The final milk product is ultimately sold to the Dairy Farms of America (DFA), which has notable brands like Roberts and Kraft, among others.

Larson said reaching the 100-year farm milestone is really a credit to many people. It’s been a team effort, sometimes involving a bit of sacrifice. Bob’s wife, Kelsey, before the 2018 move to robot automation worked as a licensed nurse practitioner at a clinic in Norfolk for 18 years.

“Then when he got this idea to do the barn I decided to come help here, just so I could spend more time with the kids and stuff – just so my schedule would be a little more free,” she said, referencing their children, 6-year-old Taytum, 10-year-old Tyce, 14-year-old Tanyn and 17-year-old Taylor, all of whom throw their hat in the ring to help out.

Although she grew up around farming in Lindsay and married a farmer – something when she was younger she swore she'd never do - she never imagined that she would one day actually get her hands dirty on one.

“I’m used to talking to people every day, socializing with people every day, having co-workers,” she said.

"And now I talk to my husband all day. And I guess the cows, but they never respond to me,” she added, with a laugh.

For Larson and his family, adaptation has really been the name of the game. The state dairy industry isn’t always the most forgiving, he said, adding that more than a dozen dairy operations in Nebraska closed shop during the last year or so.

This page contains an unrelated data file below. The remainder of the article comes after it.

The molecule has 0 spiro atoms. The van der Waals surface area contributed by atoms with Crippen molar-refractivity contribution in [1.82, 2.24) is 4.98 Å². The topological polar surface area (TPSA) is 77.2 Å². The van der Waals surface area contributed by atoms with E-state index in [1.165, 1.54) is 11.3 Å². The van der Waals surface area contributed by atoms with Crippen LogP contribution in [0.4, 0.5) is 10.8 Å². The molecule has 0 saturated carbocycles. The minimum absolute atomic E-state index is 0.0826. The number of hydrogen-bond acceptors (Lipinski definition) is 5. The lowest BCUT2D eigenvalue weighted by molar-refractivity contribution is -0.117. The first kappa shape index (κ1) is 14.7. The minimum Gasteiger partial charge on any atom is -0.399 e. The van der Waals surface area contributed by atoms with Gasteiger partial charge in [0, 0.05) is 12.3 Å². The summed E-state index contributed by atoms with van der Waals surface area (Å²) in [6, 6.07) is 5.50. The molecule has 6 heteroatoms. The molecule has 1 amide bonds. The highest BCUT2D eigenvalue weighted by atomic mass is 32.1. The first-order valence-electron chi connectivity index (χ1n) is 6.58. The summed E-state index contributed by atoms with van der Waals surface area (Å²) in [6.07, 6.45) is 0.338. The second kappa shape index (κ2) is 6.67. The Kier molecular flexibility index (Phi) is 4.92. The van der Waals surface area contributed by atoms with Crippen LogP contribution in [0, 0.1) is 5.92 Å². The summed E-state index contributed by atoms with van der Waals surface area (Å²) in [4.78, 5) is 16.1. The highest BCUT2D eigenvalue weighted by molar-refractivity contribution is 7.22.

Going automated, Larson said he hopes that his legwork – much like his relatives before him – might pay dividends with one day having his children come back and run the operation. He noted that, of course, it’s going to be their decision, but he’s hopeful that Larson Farms stays in family hands for far more than four generations.

“Small towns around here are dying, they are getting smaller and smaller,” he said. “So as we look at sustainability of small-town Nebraska, we need the next generations coming back and having families. So I guess that is my hope, that every farm in this area can have somebody come back to run it.”

Sam Pimper is the news editor of The Columbus Telegram. Reach him via email at